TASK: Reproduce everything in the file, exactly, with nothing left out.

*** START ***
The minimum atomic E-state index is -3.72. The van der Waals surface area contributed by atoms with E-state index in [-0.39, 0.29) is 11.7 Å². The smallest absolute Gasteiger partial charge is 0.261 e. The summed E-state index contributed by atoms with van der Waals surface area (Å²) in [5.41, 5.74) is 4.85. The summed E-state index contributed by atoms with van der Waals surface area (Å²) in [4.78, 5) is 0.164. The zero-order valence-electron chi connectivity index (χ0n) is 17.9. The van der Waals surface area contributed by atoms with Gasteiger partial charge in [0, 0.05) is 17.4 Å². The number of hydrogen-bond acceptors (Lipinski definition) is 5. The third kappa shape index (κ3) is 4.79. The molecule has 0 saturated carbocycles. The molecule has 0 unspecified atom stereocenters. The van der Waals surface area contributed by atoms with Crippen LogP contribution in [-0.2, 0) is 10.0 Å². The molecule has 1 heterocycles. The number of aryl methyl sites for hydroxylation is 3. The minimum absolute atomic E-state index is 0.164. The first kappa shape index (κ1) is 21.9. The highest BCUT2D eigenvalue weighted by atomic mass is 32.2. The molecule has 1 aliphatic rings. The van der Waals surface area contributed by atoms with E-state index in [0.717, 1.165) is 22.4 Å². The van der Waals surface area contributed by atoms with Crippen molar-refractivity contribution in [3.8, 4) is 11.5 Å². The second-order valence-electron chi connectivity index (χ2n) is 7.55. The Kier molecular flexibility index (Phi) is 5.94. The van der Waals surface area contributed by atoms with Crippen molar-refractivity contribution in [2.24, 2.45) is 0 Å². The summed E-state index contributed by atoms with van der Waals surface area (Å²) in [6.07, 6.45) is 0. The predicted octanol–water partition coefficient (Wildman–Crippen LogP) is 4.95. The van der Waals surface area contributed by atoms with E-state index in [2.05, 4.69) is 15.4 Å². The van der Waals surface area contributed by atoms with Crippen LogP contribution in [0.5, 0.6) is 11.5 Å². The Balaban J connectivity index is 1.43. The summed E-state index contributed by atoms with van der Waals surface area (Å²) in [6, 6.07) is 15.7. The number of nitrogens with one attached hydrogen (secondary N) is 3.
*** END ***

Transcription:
The minimum atomic E-state index is -3.72. The van der Waals surface area contributed by atoms with E-state index in [-0.39, 0.29) is 11.7 Å². The smallest absolute Gasteiger partial charge is 0.261 e. The summed E-state index contributed by atoms with van der Waals surface area (Å²) in [5.41, 5.74) is 4.85. The summed E-state index contributed by atoms with van der Waals surface area (Å²) in [4.78, 5) is 0.164. The zero-order valence-electron chi connectivity index (χ0n) is 17.9. The van der Waals surface area contributed by atoms with Gasteiger partial charge in [0, 0.05) is 17.4 Å². The number of hydrogen-bond acceptors (Lipinski definition) is 5. The third kappa shape index (κ3) is 4.79. The molecule has 0 saturated carbocycles. The molecule has 0 unspecified atom stereocenters. The van der Waals surface area contributed by atoms with Crippen LogP contribution in [-0.2, 0) is 10.0 Å². The molecule has 1 heterocycles. The number of aryl methyl sites for hydroxylation is 3. The minimum absolute atomic E-state index is 0.164. The first kappa shape index (κ1) is 21.9. The highest BCUT2D eigenvalue weighted by atomic mass is 32.2. The molecule has 1 aliphatic rings. The van der Waals surface area contributed by atoms with E-state index in [0.717, 1.165) is 22.4 Å². The van der Waals surface area contributed by atoms with Crippen molar-refractivity contribution in [3.8, 4) is 11.5 Å². The second-order valence-electron chi connectivity index (χ2n) is 7.55. The Kier molecular flexibility index (Phi) is 5.94. The van der Waals surface area contributed by atoms with Crippen molar-refractivity contribution in [2.24, 2.45) is 0 Å². The summed E-state index contributed by atoms with van der Waals surface area (Å²) in [6.07, 6.45) is 0. The predicted octanol–water partition coefficient (Wildman–Crippen LogP) is 4.95. The van der Waals surface area contributed by atoms with E-state index in [2.05, 4.69) is 15.4 Å². The van der Waals surface area contributed by atoms with Crippen LogP contribution in [0.5, 0.6) is 11.5 Å². The Balaban J connectivity index is 1.43. The summed E-state index contributed by atoms with van der Waals surface area (Å²) in [6, 6.07) is 15.7. The number of nitrogens with one attached hydrogen (secondary N) is 3.